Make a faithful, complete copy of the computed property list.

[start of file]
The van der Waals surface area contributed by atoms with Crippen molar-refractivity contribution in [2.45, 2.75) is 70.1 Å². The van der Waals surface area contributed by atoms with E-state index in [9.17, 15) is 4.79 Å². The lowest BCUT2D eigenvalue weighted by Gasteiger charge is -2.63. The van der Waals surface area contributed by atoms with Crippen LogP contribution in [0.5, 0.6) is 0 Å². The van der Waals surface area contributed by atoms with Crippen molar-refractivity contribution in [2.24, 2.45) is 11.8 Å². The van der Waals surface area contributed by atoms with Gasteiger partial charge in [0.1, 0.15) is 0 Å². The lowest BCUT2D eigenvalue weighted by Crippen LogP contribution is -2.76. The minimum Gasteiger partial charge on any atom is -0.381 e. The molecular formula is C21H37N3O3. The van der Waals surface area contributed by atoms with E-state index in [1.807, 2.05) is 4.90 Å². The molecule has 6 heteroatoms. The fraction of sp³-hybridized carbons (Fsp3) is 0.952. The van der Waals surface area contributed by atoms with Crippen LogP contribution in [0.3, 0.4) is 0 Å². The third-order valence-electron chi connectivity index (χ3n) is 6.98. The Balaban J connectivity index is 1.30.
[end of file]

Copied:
The van der Waals surface area contributed by atoms with Crippen molar-refractivity contribution in [2.45, 2.75) is 70.1 Å². The van der Waals surface area contributed by atoms with E-state index in [9.17, 15) is 4.79 Å². The lowest BCUT2D eigenvalue weighted by Gasteiger charge is -2.63. The van der Waals surface area contributed by atoms with Crippen LogP contribution in [0.5, 0.6) is 0 Å². The van der Waals surface area contributed by atoms with Crippen molar-refractivity contribution in [2.24, 2.45) is 11.8 Å². The van der Waals surface area contributed by atoms with Gasteiger partial charge in [0.1, 0.15) is 0 Å². The lowest BCUT2D eigenvalue weighted by Crippen LogP contribution is -2.76. The minimum Gasteiger partial charge on any atom is -0.381 e. The molecular formula is C21H37N3O3. The van der Waals surface area contributed by atoms with E-state index in [1.807, 2.05) is 4.90 Å². The molecule has 6 heteroatoms. The fraction of sp³-hybridized carbons (Fsp3) is 0.952. The van der Waals surface area contributed by atoms with Crippen LogP contribution in [0.3, 0.4) is 0 Å². The third-order valence-electron chi connectivity index (χ3n) is 6.98. The Balaban J connectivity index is 1.30.